By building a previous spec, they havr all the time to built it.

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aleks_ader
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Re: Ferrari Power Unit

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scarbs wrote:Its likely that the Ferrari may move away from the centre intercooler for 016, also James Key has said in the past that the floating sidepods arent his idea of a good aero solution.
I think that is the crucial element of their Pu arrangement witch is different than anybody else and conceptually is not far from what Merc and Honda are doing. Even you mr scarb said that. :D (just teasing) Even further. The concept serve the purpose very well (less lag, spooling MGUH, easier air cooling packaging placement).

I believe the most possible PU 059/5 change will be indeed;

-moving the MGUK at side of ICE. Not anymore in clutch-bell like on 059/3 (2014) and 059/4 (2015 unit).

Overall i expect just:
-minior tweeks everywere around ERS-H, combustion and compressor plumbing.

So if the rumors about similar Power figures in comparison with Merc are true. They need just shave the thermal part of design to catch them on efficiency. I believe on races their are still behind in that matter: Italy GP was notably.
"And if you no longer go for a gap that exists, you're no longer a racing driver..." Ayrton Senna

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aleks_ader
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Re: Ferrari Power Unit

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Guys i itentionally dont metion the rummor about more compact ICE block with use so called mono-block solution.

1. I don't believe there is anything huge to to gain already. Because i don't believe they use sleeve cylinders.
2. I don't see huge development gain to use sleeve cylinder in racing application? You are not allowed to do any repair work or development work on internals during homologation period. In any case you serve penalty because you broke the FIA seals or you must use development token to make changes.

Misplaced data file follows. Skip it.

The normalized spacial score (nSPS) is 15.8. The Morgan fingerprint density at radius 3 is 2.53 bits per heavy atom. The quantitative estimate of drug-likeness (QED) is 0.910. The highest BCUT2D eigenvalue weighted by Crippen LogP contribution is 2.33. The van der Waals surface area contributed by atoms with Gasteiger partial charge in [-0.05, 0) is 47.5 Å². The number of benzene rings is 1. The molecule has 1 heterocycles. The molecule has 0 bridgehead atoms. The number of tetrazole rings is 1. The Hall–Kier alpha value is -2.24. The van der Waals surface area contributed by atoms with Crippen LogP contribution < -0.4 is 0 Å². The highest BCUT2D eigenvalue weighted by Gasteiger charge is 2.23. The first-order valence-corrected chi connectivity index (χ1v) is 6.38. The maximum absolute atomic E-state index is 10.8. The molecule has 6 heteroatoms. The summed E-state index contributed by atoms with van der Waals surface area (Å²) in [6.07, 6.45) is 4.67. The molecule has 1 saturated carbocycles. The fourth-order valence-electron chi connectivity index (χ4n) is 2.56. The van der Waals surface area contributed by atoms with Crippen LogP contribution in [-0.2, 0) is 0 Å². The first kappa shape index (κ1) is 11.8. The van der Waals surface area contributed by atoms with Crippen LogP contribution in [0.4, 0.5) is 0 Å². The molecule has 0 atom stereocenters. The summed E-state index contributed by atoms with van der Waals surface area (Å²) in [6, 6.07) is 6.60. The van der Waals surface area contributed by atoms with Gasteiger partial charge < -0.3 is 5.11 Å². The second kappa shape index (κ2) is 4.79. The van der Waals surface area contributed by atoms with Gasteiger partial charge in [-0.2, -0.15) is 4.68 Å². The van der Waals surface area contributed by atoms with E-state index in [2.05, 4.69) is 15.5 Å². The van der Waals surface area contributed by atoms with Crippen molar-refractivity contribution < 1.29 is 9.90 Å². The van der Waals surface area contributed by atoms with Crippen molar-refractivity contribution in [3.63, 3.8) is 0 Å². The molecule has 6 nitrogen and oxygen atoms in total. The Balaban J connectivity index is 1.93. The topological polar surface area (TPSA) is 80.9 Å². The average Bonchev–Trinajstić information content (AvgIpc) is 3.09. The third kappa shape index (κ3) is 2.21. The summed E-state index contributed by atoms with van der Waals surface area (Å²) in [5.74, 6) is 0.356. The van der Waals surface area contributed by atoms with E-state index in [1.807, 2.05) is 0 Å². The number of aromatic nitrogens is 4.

3. Yes the cost of surface anti friction manufacturing will be drastically smaller but for what gain? Ferrari don't have problems with money to DLC block internals (that is quite old technology so there no exclusion they use some sort more advanced nano-like method).
"And if you no longer go for a gap that exists, you're no longer a racing driver..." Ayrton Senna

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PlatinumZealot
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Re: Ferrari Power Unit

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I agree.

I think everybody is using the cast-in liners. Much lighter and compact than sleeves and who repairs F1 engine blocks anyways?
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Brian Coat
Brian Coat
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Re: Ferrari Power Unit

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Cast-in?

Why not run in parent metal with appropriate platings/coatings?

Also "everybody" must be excluded if the Merc has a m/c'd from solid block as has been stated on here (although this statement opens an interesting puzzle as to the deck structure / block cooling approach chosen).

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PlatinumZealot
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By cast-in i mean when they have a very thin lining material with a rough surface on the back-side bonded under high pressure into the lighter material which makes up the block is cast around it. I read that BMW and Toyota use this technique to make some of the lightest cylinder blocks on the market.
I am not sure how the sprayed on liners compare though.